The Scooby on the top floor was always attached to the paintings, because I was working on him for the last two years at the same time as the stud paintings. I always had them strangely connected in my mind. There is something about the paintings that like... They become so optically stimulating, that it’s hard for me to also hold on to their content as referents. You brought forward these thoughts about failure... And this erosion of what metal studs represented to outlaw cultures, because over generations the studs have been absorbed into popular culture and fashion everywhere. Even the story of this building being a power station that turned into an art studio and finally now an exhibition space – along with the neighborhood it changes. Everything kind of changes. But how much do we retain and process of that change?
I really enjoy all the conflicts between dirtiness and cleanliness... It looks dirty although everything has been crafted, failure and success are intertwined, as well as crowdedness and voidness. You used to live next door ten years ago... Were you fantasizing about this place? Is this here the show you were then thinking you would do - or is it just totally unrelated?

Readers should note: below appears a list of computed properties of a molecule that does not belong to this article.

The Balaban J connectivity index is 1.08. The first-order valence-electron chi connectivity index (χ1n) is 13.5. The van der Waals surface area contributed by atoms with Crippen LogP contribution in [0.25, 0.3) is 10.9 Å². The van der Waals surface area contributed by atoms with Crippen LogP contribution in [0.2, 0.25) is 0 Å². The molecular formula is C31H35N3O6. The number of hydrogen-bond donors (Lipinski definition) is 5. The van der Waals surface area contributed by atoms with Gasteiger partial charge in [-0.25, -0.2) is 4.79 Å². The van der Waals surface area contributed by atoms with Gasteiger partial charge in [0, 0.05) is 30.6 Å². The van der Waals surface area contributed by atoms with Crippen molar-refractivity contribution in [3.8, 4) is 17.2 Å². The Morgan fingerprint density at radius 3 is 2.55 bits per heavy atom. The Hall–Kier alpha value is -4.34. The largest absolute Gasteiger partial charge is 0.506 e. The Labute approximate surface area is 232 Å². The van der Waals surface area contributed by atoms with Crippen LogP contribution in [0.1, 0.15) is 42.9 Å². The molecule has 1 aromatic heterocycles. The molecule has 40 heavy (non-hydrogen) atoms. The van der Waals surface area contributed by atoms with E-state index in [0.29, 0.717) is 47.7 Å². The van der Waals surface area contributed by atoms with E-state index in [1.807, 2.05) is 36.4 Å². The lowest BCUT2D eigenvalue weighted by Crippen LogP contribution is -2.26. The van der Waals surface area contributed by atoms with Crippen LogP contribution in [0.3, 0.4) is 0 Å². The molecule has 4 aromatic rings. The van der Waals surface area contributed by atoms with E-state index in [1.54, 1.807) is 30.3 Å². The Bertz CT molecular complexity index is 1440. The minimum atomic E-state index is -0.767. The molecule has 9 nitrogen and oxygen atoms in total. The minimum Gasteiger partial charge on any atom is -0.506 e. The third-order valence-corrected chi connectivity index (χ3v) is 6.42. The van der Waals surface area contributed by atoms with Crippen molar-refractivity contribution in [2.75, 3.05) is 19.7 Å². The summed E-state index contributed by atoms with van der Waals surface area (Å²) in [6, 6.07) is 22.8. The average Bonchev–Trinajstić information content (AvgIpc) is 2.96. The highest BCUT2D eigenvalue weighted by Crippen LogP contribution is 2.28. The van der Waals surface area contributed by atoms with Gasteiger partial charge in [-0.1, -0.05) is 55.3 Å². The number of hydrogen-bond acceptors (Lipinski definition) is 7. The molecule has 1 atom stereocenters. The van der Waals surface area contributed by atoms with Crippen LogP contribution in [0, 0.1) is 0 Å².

Yeah, no i’m actually glad you brought that up – the thought of the amount, the emptiness and the fullness – there are all these empty bottles, but the paintings are also dense and so packed with material that they’re kind of splitting at the seams even. But anyway, yeah, I lived behind this building for a lot of years.
Tell us the process behind each cigarette, the bottles are all different, are the cigarettes all different as well?
Yeah, the cigarette butts and the bottles are all different. They’re not ready-mades, they’re not found objects, they’re each individual sculptures.
If I had to propose a narrative... I'd say that Scooby drank all of the bottles... or did we just miss a party? Is there a narrative or is it all organic?